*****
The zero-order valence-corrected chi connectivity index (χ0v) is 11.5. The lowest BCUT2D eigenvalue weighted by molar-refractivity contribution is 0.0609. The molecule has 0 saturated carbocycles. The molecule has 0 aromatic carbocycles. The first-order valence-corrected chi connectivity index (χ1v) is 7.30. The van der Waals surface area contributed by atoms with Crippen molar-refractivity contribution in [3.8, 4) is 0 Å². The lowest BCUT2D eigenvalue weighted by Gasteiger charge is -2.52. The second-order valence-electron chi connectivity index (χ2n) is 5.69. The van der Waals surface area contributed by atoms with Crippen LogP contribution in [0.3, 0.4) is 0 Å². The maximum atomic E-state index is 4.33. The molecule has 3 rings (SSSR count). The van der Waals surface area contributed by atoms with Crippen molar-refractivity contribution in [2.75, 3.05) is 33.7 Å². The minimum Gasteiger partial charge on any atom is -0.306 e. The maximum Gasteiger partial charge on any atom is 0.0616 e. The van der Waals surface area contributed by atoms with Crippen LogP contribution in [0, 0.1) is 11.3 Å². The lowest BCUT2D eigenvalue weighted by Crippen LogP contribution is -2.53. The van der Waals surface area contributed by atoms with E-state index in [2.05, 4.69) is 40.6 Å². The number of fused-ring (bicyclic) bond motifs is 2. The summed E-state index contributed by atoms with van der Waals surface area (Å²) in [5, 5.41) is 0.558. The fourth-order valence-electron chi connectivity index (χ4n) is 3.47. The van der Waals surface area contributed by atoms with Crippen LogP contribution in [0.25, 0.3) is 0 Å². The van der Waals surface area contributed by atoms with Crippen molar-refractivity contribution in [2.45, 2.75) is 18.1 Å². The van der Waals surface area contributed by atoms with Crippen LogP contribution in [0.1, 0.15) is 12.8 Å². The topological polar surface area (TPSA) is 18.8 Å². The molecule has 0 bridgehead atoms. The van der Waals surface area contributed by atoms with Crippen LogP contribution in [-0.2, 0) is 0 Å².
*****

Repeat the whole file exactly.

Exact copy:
The zero-order valence-corrected chi connectivity index (χ0v) is 11.5. The lowest BCUT2D eigenvalue weighted by molar-refractivity contribution is 0.0609. The molecule has 0 saturated carbocycles. The molecule has 0 aromatic carbocycles. The first-order valence-corrected chi connectivity index (χ1v) is 7.30. The van der Waals surface area contributed by atoms with Crippen molar-refractivity contribution in [3.8, 4) is 0 Å². The lowest BCUT2D eigenvalue weighted by Gasteiger charge is -2.52. The second-order valence-electron chi connectivity index (χ2n) is 5.69. The van der Waals surface area contributed by atoms with Crippen LogP contribution in [0.3, 0.4) is 0 Å². The maximum atomic E-state index is 4.33. The molecule has 3 rings (SSSR count). The van der Waals surface area contributed by atoms with Crippen molar-refractivity contribution in [2.75, 3.05) is 33.7 Å². The minimum Gasteiger partial charge on any atom is -0.306 e. The maximum Gasteiger partial charge on any atom is 0.0616 e. The van der Waals surface area contributed by atoms with Crippen LogP contribution in [0, 0.1) is 11.3 Å². The lowest BCUT2D eigenvalue weighted by Crippen LogP contribution is -2.53. The van der Waals surface area contributed by atoms with E-state index in [2.05, 4.69) is 40.6 Å². The number of fused-ring (bicyclic) bond motifs is 2. The summed E-state index contributed by atoms with van der Waals surface area (Å²) in [5, 5.41) is 0.558. The fourth-order valence-electron chi connectivity index (χ4n) is 3.47. The van der Waals surface area contributed by atoms with Crippen LogP contribution in [0.25, 0.3) is 0 Å². The van der Waals surface area contributed by atoms with Crippen molar-refractivity contribution in [2.45, 2.75) is 18.1 Å². The van der Waals surface area contributed by atoms with Crippen LogP contribution in [0.1, 0.15) is 12.8 Å². The topological polar surface area (TPSA) is 18.8 Å². The molecule has 0 bridgehead atoms. The van der Waals surface area contributed by atoms with Crippen LogP contribution in [-0.2, 0) is 0 Å².